Monday, September 11, 2006
Not surprisingly, tapes cassettes were really good at capturing lots of audio around the time they were in existance, approximatley from the 70's to the 90's. This old tape popped up just as a reminder that some of the best content that is not music may still be lying in wait somewhere, in a back room, closet or attic.
This interview with esteemed comic creator neil gaiman, was reposted on a blog by Pete Ashton. He recounts the journey from tape to mp3.
The other day Andy G and I were going through our respective pre-CD music collections and he stumbled across the Gaiman tape. I told him the story and he asked if he could borrow it. Yes, I said, but you mustn't listen to it while I'm in the room. You should digitize it and stick it online, he said, and I scoffed, but only slightly. It lurked on the kitchen table for a while and one afternoon I snatched it up and popped it in the tape deck. My main concern was about myself coming over like a spoddy little teenager who doesn't know what the hell he's talking about but it didn't seem so bad. I guess I'm far enough away from that version of me now.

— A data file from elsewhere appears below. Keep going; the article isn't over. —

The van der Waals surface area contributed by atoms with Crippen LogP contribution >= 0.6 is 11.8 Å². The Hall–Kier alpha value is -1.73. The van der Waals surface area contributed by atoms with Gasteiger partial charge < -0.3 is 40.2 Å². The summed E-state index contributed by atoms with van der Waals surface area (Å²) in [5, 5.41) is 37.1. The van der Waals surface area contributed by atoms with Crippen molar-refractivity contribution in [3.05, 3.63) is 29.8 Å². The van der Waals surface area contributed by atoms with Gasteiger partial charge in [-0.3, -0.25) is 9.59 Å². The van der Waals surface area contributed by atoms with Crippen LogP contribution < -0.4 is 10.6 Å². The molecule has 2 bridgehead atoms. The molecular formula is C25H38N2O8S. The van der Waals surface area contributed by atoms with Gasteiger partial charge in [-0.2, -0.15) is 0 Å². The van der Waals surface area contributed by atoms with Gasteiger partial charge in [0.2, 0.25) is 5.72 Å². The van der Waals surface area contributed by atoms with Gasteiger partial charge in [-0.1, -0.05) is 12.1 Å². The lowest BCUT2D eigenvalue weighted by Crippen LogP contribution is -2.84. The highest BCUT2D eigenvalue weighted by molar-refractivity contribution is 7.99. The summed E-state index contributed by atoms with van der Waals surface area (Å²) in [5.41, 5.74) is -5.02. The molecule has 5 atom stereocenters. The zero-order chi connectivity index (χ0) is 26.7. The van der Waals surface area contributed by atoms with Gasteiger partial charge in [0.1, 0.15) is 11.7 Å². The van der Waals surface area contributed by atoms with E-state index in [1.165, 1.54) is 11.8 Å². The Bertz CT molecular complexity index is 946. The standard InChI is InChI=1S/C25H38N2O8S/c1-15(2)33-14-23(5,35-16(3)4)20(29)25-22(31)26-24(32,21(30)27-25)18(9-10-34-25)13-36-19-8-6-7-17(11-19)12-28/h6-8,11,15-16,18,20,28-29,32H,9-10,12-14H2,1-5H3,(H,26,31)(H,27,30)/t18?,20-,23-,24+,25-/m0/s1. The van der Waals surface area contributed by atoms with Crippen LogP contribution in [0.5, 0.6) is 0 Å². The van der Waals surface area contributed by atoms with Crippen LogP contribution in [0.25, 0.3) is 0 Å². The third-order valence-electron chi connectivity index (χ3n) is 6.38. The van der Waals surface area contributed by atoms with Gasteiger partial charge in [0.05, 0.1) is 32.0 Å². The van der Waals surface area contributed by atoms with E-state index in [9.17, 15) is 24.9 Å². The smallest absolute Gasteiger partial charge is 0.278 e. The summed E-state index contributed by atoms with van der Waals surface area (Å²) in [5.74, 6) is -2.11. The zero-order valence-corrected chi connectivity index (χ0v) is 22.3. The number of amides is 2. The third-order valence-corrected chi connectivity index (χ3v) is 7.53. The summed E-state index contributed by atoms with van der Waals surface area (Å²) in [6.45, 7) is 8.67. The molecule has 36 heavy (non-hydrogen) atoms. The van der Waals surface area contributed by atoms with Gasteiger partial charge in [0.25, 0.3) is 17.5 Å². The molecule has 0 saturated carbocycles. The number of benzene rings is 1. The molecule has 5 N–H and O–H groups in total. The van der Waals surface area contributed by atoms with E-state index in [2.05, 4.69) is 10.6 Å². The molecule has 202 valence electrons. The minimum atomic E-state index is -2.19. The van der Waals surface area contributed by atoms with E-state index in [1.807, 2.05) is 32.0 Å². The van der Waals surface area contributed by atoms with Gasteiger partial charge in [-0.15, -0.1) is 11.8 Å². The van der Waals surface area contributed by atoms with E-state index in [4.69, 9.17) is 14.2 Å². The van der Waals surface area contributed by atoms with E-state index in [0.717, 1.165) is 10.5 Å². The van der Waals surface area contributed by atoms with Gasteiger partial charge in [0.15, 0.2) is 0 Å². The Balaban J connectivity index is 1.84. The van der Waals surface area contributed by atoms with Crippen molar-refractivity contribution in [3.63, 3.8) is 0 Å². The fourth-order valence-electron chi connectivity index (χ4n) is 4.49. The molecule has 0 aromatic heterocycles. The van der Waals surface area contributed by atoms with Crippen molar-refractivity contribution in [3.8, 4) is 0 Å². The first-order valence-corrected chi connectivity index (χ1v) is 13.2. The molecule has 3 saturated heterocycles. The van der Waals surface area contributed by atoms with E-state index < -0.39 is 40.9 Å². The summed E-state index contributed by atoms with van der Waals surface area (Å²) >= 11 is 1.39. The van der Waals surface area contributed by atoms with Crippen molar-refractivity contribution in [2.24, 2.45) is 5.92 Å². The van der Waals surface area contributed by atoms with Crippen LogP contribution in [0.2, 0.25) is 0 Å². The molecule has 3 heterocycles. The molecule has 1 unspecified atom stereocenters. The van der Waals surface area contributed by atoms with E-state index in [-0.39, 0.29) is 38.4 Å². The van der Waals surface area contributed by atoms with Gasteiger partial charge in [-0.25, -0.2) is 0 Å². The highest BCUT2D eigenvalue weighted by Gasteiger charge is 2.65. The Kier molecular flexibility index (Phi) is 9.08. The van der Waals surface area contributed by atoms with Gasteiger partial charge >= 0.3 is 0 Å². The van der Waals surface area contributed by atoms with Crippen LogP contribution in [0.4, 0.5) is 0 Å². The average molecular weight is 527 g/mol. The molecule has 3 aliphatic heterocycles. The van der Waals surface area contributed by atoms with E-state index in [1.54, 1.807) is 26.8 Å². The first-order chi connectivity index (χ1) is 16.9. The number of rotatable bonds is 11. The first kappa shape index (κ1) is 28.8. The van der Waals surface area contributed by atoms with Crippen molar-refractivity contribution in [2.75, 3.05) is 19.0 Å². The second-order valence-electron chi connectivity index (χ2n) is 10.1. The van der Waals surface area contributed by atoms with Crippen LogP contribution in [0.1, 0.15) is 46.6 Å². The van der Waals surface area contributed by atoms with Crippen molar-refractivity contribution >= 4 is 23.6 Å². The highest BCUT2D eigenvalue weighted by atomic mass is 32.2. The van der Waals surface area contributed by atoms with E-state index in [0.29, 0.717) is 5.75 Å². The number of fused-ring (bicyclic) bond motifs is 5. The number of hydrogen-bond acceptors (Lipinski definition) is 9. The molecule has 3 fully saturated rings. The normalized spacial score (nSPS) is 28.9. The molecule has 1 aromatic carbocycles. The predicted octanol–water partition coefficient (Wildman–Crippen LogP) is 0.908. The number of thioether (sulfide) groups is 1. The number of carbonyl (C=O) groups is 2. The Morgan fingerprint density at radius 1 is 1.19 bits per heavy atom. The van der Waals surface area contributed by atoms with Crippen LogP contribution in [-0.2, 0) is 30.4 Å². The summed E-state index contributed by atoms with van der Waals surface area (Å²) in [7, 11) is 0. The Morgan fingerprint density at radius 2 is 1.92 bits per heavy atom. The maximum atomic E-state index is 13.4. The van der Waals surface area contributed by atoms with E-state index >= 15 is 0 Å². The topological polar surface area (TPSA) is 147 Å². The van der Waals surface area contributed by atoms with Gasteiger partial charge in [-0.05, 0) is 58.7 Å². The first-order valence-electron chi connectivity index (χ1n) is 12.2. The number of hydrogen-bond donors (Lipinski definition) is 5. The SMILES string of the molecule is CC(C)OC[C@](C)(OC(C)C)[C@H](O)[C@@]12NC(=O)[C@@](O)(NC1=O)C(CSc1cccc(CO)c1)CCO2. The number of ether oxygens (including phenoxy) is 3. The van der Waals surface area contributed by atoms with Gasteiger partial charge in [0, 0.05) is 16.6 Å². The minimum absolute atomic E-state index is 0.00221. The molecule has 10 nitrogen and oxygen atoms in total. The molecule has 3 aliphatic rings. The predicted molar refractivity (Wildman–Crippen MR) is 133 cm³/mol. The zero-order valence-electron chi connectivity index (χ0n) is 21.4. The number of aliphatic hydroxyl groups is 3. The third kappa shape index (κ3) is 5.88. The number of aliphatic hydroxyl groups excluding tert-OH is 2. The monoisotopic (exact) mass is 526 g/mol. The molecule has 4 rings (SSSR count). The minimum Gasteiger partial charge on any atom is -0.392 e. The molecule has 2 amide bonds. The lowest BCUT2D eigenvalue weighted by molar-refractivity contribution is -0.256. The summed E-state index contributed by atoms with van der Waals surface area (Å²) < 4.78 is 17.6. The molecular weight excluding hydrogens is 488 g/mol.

The content was valuable and prized enough to be digitized and uploaded for free and easy public consumption .
How many tape cassette treasures are still out there, lying in wait till they can be set free with a new digital rebirth?
This is an excellent example of exactly why digital formats win out over their physical counterparts, although would a 17 yr old audio file from that year been able to survive as easily?